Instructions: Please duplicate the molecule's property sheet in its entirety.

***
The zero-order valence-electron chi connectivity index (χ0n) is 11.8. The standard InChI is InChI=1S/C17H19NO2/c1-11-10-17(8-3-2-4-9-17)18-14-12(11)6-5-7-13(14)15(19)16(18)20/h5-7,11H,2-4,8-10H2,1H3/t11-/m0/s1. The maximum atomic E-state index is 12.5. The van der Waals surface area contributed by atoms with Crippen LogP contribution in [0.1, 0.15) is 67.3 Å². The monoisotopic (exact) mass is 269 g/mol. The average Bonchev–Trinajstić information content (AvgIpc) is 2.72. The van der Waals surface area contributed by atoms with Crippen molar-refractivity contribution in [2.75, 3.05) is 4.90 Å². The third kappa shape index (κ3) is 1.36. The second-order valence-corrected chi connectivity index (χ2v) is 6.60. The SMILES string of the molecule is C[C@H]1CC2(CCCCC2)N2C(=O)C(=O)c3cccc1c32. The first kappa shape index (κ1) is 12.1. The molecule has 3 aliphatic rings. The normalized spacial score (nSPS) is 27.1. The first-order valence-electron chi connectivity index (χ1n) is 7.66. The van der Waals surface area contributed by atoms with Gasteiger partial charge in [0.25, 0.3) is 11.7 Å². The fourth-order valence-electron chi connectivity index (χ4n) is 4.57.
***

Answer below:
The zero-order valence-electron chi connectivity index (χ0n) is 11.8. The standard InChI is InChI=1S/C17H19NO2/c1-11-10-17(8-3-2-4-9-17)18-14-12(11)6-5-7-13(14)15(19)16(18)20/h5-7,11H,2-4,8-10H2,1H3/t11-/m0/s1. The maximum atomic E-state index is 12.5. The van der Waals surface area contributed by atoms with Crippen LogP contribution in [0.1, 0.15) is 67.3 Å². The monoisotopic (exact) mass is 269 g/mol. The average Bonchev–Trinajstić information content (AvgIpc) is 2.72. The van der Waals surface area contributed by atoms with Crippen molar-refractivity contribution in [2.75, 3.05) is 4.90 Å². The third kappa shape index (κ3) is 1.36. The second-order valence-corrected chi connectivity index (χ2v) is 6.60. The SMILES string of the molecule is C[C@H]1CC2(CCCCC2)N2C(=O)C(=O)c3cccc1c32. The first kappa shape index (κ1) is 12.1. The molecule has 3 aliphatic rings. The normalized spacial score (nSPS) is 27.1. The first-order valence-electron chi connectivity index (χ1n) is 7.66. The van der Waals surface area contributed by atoms with Gasteiger partial charge in [0.25, 0.3) is 11.7 Å². The fourth-order valence-electron chi connectivity index (χ4n) is 4.57.